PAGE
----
# Prove or disprove: if $10$ divides $n^{4}$, then $10$ divides $n$

I want to prove or disprove that for a natural number $$n$$, if $$10|n^4$$, then $$10|n$$. I'm really struggling to decide on how to comprehensively prove it or not, because all of the other related questions I've found on this site seem predicated on using Euclid's Lemma, which necessitates the divisor being prime.

From what I've been reading and learning, I think the fact that $$10$$ is a product of unique primes is important to proving the statement, but I don't understand how enough to be able to confidently assert anything. I'm thinking that it's true, because the smallest fourth power of a natural number that is a multiple of $$10$$ is $$10,000$$, or $$10^4$$, and obviously $$10|10$$-- and it seems moving further $$10$$ only divides multiples of itself raised to the fourth power. However, I'm struggling to see how I can put that into an appropriate explanation.

• If $n$ "ends" in a nonzero digit, then so does $n^2$, and also $(n^2)^2$. Mar 9 '19 at 2:16

If $$10|n^4$$ then $$2|n^4$$ and $$5|n^4$$. Since $$2$$ and $$5$$ are prime numbers we must have $$2|n$$ and $$5|n$$ (because if a prime divides a product $$ab$$ then it must divide either $$a$$ or $$b$$). But that implies that $$lcm(2,5)|n$$. Since $$2$$ and $$5$$ are relatively prime their lcm is their product. So indeed $$10|n$$.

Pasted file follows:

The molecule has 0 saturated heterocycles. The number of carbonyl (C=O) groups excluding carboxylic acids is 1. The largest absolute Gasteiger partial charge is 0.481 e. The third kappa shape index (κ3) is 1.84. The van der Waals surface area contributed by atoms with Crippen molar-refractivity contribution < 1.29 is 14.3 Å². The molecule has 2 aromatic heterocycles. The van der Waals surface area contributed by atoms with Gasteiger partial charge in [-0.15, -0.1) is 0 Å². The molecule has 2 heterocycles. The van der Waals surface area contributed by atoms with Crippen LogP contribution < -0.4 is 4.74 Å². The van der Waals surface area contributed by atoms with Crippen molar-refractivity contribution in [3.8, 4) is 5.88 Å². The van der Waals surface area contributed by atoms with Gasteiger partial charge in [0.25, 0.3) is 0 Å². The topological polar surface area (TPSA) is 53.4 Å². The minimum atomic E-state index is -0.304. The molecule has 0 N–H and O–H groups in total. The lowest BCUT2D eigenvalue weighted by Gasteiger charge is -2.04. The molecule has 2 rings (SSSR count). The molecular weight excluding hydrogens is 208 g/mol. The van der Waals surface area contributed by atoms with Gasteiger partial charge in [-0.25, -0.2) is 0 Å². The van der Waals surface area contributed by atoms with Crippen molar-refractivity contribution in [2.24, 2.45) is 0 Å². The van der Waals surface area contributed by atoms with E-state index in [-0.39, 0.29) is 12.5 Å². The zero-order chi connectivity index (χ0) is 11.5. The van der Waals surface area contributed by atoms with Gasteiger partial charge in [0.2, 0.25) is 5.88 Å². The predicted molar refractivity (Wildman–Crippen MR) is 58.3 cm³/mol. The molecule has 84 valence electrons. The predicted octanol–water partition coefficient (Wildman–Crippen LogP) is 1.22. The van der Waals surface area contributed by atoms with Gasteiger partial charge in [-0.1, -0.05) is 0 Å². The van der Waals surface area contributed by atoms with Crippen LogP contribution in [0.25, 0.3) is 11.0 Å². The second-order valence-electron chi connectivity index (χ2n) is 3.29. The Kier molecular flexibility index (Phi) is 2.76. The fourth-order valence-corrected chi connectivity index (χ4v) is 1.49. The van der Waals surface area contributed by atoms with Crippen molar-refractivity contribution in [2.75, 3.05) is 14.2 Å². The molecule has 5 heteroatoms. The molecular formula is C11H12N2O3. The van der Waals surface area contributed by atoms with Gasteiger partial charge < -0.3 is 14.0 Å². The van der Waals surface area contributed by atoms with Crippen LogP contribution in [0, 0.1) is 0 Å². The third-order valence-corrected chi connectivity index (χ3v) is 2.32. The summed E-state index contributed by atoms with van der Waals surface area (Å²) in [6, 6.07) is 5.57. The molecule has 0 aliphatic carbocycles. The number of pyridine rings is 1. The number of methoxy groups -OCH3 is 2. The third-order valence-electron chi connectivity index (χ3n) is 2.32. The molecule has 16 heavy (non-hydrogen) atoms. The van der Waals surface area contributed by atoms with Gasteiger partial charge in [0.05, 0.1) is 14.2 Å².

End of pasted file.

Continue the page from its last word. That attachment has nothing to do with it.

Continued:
Yes, this follows from Euclid's lemma: $$p\mid ab\implies p\mid a\lor p\mid b$$.

That's because $$10=2\cdot5$$. So just apply the lemma to $$2$$ and $$5$$, to get $$2\mid n\land 5\mid n$$.

From this it follows easily that $$10\mid n$$, since the prime factorization of $$n$$ must contain a $$2$$ and a $$5$$.

"I think the fact that 10 is a product of unique primes"

Well, all numbers are products of unique primes.

But that it is a product of single powers of prime is key. That is: $$10 = 2*5$$ and none of the primes have higher power than $$1$$.

$$10|n^4$$ means $$2|n^4$$ means $$2|n$$ and the same thing for $$5$$ ($$5|n^4$$ so $$5|n$$) so $$2*5 =10|n$$.

But this wouldn't hold true for a prime factor with a power more than $$1$$.

For example, if $$20|n^4$$ and $$20 = 2^2* 5$$, then $$2|n^4$$ and $$2|n$$, but $$2^2|n^4$$ does not mean $$2^2|n$$. For example, if $$n = 10$$ then $$20|10^4=10,000,$$ but $$20\not \mid 10$$.

However we can prove if $$20|n^4$$ then $$10|n$$.

In general, if $$\prod p_i^{k_i} = n^m$$ then $$\prod p_i |n$$.